The story reports on a University of Pennsylvania research study that probed 66 other studies, in what is known as a meta-analysis. Researchers examined how sleep deprivation — anything from three to four hours of sleep followed by 20 to 21 hours awake to no sleep for 36 straight hours — could ease depression symptoms. In studies they probed, 45 percent to 50 percent of patients reported feeling less depressed.
But the benefit does not last long, and the story wisely gives readers this context. This is something we wished had been emphasized in the news release on this study, which we also reviewed.
Depression is a major cause of disability in the US and around the world, with estimates that 16.1 million adults in the US had an episode in 2015, according to the National Institute of Mental Health. The most common treatment for depression is drugs, antidepressants, which don’t work for everyone and have side effects. This study of other studies was partly trying to narrow the focus on when sleep deprivation works in order to help researchers launch new studies to try to understand the mechanisms of this benefit. The story helps readers understand this: “He’s [researcher] not hoping to use sleep deprivation as a treatment but thinks that pinpointing what it does to the brain will help doctors develop other, more sustained treatments.”
The release does not mention costs. One may assume there is no cost to sleep deprivation but the deprivation in the studies was mostly monitored in inpatient facilities, which can be expensive.
The story just squeaks by on this, but we want to especially compliment the story for pointing out that the benefits are short-lived. While the story does not use a lot of numeric quantification, it does provide important context for how to view the study results.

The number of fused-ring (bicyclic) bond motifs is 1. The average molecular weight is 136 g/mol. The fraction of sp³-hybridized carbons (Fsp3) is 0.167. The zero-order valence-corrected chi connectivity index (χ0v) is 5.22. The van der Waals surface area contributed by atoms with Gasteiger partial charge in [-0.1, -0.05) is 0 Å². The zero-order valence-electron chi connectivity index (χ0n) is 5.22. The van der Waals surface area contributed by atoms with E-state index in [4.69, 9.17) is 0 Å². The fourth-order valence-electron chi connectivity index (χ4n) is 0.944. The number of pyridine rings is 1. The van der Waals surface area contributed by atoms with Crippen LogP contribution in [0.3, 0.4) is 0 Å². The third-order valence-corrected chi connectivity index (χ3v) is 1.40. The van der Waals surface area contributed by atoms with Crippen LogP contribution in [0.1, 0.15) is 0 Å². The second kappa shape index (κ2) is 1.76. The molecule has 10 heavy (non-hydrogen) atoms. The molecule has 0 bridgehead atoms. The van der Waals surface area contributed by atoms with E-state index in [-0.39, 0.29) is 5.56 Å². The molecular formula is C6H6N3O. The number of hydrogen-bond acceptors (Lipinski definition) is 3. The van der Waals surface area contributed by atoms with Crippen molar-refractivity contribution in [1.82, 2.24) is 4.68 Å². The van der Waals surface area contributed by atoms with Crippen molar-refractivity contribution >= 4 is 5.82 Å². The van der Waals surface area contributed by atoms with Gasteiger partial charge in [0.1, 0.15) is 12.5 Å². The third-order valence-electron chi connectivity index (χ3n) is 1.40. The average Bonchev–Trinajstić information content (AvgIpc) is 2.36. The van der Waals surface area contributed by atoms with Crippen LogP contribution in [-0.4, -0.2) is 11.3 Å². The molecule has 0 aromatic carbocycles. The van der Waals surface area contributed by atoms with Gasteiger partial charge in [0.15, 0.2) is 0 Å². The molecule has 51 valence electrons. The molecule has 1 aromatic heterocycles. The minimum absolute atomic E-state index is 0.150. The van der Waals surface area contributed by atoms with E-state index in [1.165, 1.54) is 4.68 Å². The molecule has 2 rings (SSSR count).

Here’s what it says about benefits: “Their work confirmed that sleep deprivation — anything from three to four hours of sleep followed by 20 to 21 hours awake to no sleep for 36 straight hours — is indeed a powerful antidote to depression. In the 66 studies they analyzed, 45 percent to 50 percent reported feeling less depressed.”
But this is the part that puts a context around that for readers:
“That sounds great, but there’s a huge problem: For more than 80 percent of patients, the antidepressant effects are lost as soon as they get a good night’s rest. Repeated exposure to sleep deprivation has had mixed results.”
The story does not include the potential harms of sleep deprivation, which are extensive.
The story explains that the study was a meta-analysis of other studies, and it points out important limitations to help readers understand that quality of the evidence.
There was no disease mongering, and we thought the story did a good job of explaining the mysteries that still surround sleep’s relationship to mood. While sleep deprivation seems to create a temporary lifting of depression, it is also true that insomnia is a frequent symptom of depression. The story includes contradictions that remain to be resolved for researchers.
The story did not include any independent sources.
The story briefly hints at the other common treatments: drugs (notably antidepressants) and talk therapies like cognitive behavioral therapy.
The story explains it is not widely available as a therapeutic in clinics.
“Experts theorize that sleep deprivation may reset the circadian clock. But it is rarely used for treatment because it wears off so fast.
“I know of about three clinics worldwide that routinely use it,” Gehrman said. There are some studies showing that it can be helpful when combined with light or antidepressant medication treatment.”
The story explains that the study was novel primarily because of the meta-analysis approach.
The story does not rely on the news release, and demonstrates independent reporting by adding details and quotes that were not part of the release.